You're gonna plotz before you find plots here. And if you lack at least a minimal Jewish background,or don't much care a some modern Jews and their wrestlings with identity, lust, love, religion, and whirlagig confusions, then you probably won't laugh, inwardly and outwardly, at the stylistically marvelous feats of humor that Howard Jacobson pulls off in this uniquely entertaining reading experience. I think that the Washington Post reviewer is really off base when he laments that the book is old hat. I've read umpteen Jewish authors over the years, and Kalooki Nights is entirely new hat to me. But the cartoony title! Yikes! Marginally relevant at best. Finally, the book does ramble. But so does my Uncle Bernie, who, nevertheless, is really enthralling to listen to.
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14 of 17 people found the following review helpful By Robin Friedman HALL OF FAMETOP 100 REVIEWERVINE VOICE on January 7, 2008
Format: Hardcover
Kalooki Nights by the English novelist Howard Jacobson tells a story of an English Jewish community in Manchester, England in the years following WW II. The chief protagonist is the narrator, Max Glickman, a cartoonist who has had three wives, two non-Jewish and anti-semitic, and one Jewish, who also endeavors to loosen Judaism's hold on Max. Max's father was an aspiring boxer who became an atheist and tries to give both Max and his other child, his daughter Shani, a secular life. Shani marries a non-Jewish man in what proves to be a successful relationship. Max's mother is an inveterate player of a card game called Kalooki, with a group of other Jewish women.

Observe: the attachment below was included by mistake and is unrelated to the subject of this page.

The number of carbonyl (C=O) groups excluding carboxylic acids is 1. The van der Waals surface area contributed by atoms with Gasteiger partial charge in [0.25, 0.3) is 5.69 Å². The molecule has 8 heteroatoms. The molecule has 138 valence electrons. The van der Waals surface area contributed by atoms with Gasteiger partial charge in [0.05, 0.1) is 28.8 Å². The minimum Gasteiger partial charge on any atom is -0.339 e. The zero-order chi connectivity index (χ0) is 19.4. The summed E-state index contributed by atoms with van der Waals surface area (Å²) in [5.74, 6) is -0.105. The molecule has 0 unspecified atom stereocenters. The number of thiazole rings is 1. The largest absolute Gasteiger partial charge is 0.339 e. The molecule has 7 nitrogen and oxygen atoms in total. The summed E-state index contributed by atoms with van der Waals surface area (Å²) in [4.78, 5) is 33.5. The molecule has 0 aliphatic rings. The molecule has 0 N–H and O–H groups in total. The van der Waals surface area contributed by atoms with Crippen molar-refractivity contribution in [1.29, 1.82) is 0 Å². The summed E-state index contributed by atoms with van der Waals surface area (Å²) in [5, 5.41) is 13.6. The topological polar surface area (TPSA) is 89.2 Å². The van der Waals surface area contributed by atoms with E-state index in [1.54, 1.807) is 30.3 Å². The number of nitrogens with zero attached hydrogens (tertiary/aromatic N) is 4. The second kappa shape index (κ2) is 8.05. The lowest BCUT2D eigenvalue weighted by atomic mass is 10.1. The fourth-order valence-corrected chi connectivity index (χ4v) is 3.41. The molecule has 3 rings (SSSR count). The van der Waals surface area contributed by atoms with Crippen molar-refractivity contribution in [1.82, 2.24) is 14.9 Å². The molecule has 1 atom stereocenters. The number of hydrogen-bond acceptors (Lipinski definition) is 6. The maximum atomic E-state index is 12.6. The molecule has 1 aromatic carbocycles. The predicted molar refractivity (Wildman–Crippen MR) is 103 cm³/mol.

The book recounts Max's relationship with his childhood friend Manny Washinsky. Unlike Max, Manny was raised in an orthodox household. Manny teaches Max of the horrors of the Holocaust. When Max's older brother becomes romantically involved with a non-Jewish woman and the parents do everything in their power to terminate the relationship, Max ultimately gasses them to death in their bed and spends many years in prision. Years later Max and Manny meet again, when an anti-semitic television producer hires Max to do research on a story about Manny.

In many ways, this book is a cross between "Portnoy's Complaint" and other early books by Philip Roth and "The Amazing Adventures of Kavalier and Clay", the story of two American Jewish cartoonists, by Michael Chabon. The book has as some of its themes the tension between secularism and traditional religiosity as options for modern Jews, the Holocaust and its impact on Jewish life and belief, and the relationship between Jews and non-Jews, particularly as the relationships involve sexuality and intimacy.